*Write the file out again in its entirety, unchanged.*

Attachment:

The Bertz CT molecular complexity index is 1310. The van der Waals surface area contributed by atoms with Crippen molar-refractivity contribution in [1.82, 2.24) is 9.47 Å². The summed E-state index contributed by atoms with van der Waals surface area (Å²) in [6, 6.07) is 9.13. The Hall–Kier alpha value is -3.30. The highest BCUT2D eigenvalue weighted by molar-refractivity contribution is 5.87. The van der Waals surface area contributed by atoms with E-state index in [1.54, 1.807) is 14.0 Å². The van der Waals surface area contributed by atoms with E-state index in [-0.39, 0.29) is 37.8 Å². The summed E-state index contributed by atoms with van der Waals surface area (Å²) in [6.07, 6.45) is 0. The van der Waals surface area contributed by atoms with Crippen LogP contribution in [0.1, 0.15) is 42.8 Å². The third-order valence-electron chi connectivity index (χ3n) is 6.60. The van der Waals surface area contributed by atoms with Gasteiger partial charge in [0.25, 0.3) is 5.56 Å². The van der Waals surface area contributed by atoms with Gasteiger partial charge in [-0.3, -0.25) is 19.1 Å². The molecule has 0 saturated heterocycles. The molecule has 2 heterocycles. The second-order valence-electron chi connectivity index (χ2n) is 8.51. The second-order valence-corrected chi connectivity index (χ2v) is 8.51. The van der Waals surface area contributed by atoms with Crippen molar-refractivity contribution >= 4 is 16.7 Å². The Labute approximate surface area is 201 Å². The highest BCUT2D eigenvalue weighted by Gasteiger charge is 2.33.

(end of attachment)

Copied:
The Bertz CT molecular complexity index is 1310. The van der Waals surface area contributed by atoms with Crippen molar-refractivity contribution in [1.82, 2.24) is 9.47 Å². The summed E-state index contributed by atoms with van der Waals surface area (Å²) in [6, 6.07) is 9.13. The Hall–Kier alpha value is -3.30. The highest BCUT2D eigenvalue weighted by molar-refractivity contribution is 5.87. The van der Waals surface area contributed by atoms with E-state index in [1.54, 1.807) is 14.0 Å². The van der Waals surface area contributed by atoms with E-state index in [-0.39, 0.29) is 37.8 Å². The summed E-state index contributed by atoms with van der Waals surface area (Å²) in [6.07, 6.45) is 0. The van der Waals surface area contributed by atoms with Crippen LogP contribution in [0.1, 0.15) is 42.8 Å². The third-order valence-electron chi connectivity index (χ3n) is 6.60. The van der Waals surface area contributed by atoms with Gasteiger partial charge in [0.25, 0.3) is 5.56 Å². The van der Waals surface area contributed by atoms with Gasteiger partial charge in [-0.3, -0.25) is 19.1 Å². The molecule has 0 saturated heterocycles. The molecule has 2 heterocycles. The second-order valence-electron chi connectivity index (χ2n) is 8.51. The second-order valence-corrected chi connectivity index (χ2v) is 8.51. The van der Waals surface area contributed by atoms with Crippen molar-refractivity contribution >= 4 is 16.7 Å². The Labute approximate surface area is 201 Å². The highest BCUT2D eigenvalue weighted by Gasteiger charge is 2.33.